Photo courtesy of Dr. Colin Chaves This incredibly large foxtail (dubbed “King Foxtail”) was brought into the clinic in a lab’s ear. Dr. Chaves says the pain goes away quickly once the foxtail is removed. Usually there is no treatment after removal from an ear or nose, but antibiotics are prescribed if there is an abscess in the foot, and if it was in the eye and caused a corneal ulcer, topic antibiotics are used.

Folks who live in the strange lands where rain falls year round may not have met this diabolical tool of evil, but for those of us living in the lands of gold(en brown), foxtails are a summertime menace.

This harmless appearing plant awn looks like the lovechild of a Victorian fan and a Robin Hood arrow. However, its aerodynamic design and delicate barbs are a front for its true nature as an instrument of irritation, infection, and death.

Since humans lack fur, frequently wear shoes, and rarely snuffle face-first through the weeds, foxtails are nothing more than a sock-infesting nuisance for us.

But for non-human animals – well, mammals at least – foxtails act like tissue-destroying missiles, burrowing through skin and trailing bacteria in their wake.

I grew up in foxtail country. Our golden retriever was sent to the veterinarian for more than one excavation of ears, nose, and toes. Still, I never thought of foxtails as particularly serious until I was a veterinary student.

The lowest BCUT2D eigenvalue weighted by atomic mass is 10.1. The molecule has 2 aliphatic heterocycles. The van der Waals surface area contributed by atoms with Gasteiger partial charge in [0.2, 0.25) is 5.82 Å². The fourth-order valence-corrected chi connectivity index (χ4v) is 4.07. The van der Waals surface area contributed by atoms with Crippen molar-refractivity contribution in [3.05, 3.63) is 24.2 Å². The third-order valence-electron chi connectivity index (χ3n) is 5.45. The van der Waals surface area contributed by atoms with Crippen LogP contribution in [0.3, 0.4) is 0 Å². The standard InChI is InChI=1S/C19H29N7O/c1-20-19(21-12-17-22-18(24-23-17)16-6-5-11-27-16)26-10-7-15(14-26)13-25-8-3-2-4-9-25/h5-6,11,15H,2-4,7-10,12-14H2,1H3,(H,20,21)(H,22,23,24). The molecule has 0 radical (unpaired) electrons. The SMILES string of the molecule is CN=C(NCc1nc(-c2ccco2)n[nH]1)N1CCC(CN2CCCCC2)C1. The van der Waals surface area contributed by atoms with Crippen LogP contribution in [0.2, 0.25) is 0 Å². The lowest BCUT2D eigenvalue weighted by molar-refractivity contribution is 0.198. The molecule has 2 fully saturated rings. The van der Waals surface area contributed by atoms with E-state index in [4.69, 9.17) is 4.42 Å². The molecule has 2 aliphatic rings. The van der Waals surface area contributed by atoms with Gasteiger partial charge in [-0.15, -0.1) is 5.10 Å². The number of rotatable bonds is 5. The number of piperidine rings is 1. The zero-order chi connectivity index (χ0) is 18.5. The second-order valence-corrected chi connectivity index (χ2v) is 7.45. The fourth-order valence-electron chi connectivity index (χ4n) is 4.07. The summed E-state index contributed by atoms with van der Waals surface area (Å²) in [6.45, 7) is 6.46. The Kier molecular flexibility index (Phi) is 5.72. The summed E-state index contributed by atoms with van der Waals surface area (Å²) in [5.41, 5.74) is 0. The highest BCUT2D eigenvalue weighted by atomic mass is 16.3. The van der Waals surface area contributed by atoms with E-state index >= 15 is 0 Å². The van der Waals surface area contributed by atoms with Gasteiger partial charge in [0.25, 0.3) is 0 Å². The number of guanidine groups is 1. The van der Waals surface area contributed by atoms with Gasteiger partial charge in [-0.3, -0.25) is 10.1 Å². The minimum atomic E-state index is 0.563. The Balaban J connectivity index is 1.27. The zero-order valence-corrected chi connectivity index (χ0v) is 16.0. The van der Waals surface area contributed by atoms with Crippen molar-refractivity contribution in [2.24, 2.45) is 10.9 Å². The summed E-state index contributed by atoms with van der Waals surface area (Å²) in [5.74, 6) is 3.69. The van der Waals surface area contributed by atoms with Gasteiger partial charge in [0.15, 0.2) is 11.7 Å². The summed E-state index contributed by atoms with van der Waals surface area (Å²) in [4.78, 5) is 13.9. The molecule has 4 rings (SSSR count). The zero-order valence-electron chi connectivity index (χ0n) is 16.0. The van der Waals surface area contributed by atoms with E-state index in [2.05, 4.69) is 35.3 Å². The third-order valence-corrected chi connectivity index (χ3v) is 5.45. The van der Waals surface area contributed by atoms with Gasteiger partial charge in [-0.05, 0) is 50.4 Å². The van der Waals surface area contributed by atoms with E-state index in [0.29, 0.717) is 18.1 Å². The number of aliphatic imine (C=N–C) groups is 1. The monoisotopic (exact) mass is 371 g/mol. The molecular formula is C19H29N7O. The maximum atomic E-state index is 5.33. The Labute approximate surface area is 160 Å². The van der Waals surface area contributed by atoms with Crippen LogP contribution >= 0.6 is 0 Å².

During my senior year, it was a running joke that any patient I was assigned had pus lurking somewhere in its body. Tetris was no exception. A vastly underweight whippet (picture a skeleton with pointy nose and white and fawn fur), Tetris had been rescued from a reportedly disastrous kennel situation – mud, weeds, you name it. He was malnourished and had bed sores, but by the time I rotated onto the clinic, he should have been improving. His bloodwork was horrible and his attitude left a lot to be desired. However, we couldn’t find the source of infection. Several days onto my rotation, Tetris became inflamed along both sides of his spine. The resident and I did an ultrasound on his back, and sure enough, Tetris was developing massive abscesses. A couple of days later, the less than 30-pound dog poured out about a gallon of pus. In the oozy goo? Foxtails. Many of them.

As close as we could guess, the poor guy had been sitting and lying in a literal bed of thorns (well, stickers). Presumably the foxtails had entered his skin where it was compromised by matted feces (sorry folks). They had then gone marching north, all the way to his shoulders, leaving their wake of bacteria. Once we were done with the painful bits of flushing and he got used to me loving on him, his attitude improved. He went from having a bite tag on his cage to barreling across the lobby to see me and leap in my lap when he returned for a recheck. 

Because it takes time for the body to summon its defenses and muster up legions of white blood cells, abscesses don’t form immediately. First the area becomes inflamed, and then as the white cells move in and start the war in earnest, the pus forms.